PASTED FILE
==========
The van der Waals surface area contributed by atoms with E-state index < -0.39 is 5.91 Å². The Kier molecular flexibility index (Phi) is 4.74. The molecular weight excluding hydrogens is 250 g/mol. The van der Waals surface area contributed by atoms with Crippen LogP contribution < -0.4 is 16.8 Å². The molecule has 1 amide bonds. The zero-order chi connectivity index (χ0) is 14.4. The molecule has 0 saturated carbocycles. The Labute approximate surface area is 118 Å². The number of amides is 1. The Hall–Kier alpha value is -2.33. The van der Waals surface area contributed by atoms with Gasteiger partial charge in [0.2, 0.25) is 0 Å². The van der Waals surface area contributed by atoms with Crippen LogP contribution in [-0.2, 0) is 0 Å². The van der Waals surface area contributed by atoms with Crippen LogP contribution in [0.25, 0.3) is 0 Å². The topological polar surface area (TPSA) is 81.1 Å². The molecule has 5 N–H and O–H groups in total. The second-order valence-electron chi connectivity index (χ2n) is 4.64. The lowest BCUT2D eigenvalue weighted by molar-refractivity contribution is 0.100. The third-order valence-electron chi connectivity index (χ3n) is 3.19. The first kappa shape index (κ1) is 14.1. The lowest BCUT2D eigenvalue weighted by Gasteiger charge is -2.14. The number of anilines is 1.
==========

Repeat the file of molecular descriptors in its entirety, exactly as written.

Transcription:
The van der Waals surface area contributed by atoms with E-state index < -0.39 is 5.91 Å². The Kier molecular flexibility index (Phi) is 4.74. The molecular weight excluding hydrogens is 250 g/mol. The van der Waals surface area contributed by atoms with Crippen LogP contribution < -0.4 is 16.8 Å². The molecule has 1 amide bonds. The zero-order chi connectivity index (χ0) is 14.4. The molecule has 0 saturated carbocycles. The Labute approximate surface area is 118 Å². The number of amides is 1. The Hall–Kier alpha value is -2.33. The van der Waals surface area contributed by atoms with Gasteiger partial charge in [0.2, 0.25) is 0 Å². The van der Waals surface area contributed by atoms with Crippen LogP contribution in [-0.2, 0) is 0 Å². The van der Waals surface area contributed by atoms with Crippen LogP contribution in [0.25, 0.3) is 0 Å². The topological polar surface area (TPSA) is 81.1 Å². The molecule has 5 N–H and O–H groups in total. The second-order valence-electron chi connectivity index (χ2n) is 4.64. The lowest BCUT2D eigenvalue weighted by molar-refractivity contribution is 0.100. The third-order valence-electron chi connectivity index (χ3n) is 3.19. The first kappa shape index (κ1) is 14.1. The lowest BCUT2D eigenvalue weighted by Gasteiger charge is -2.14. The number of anilines is 1.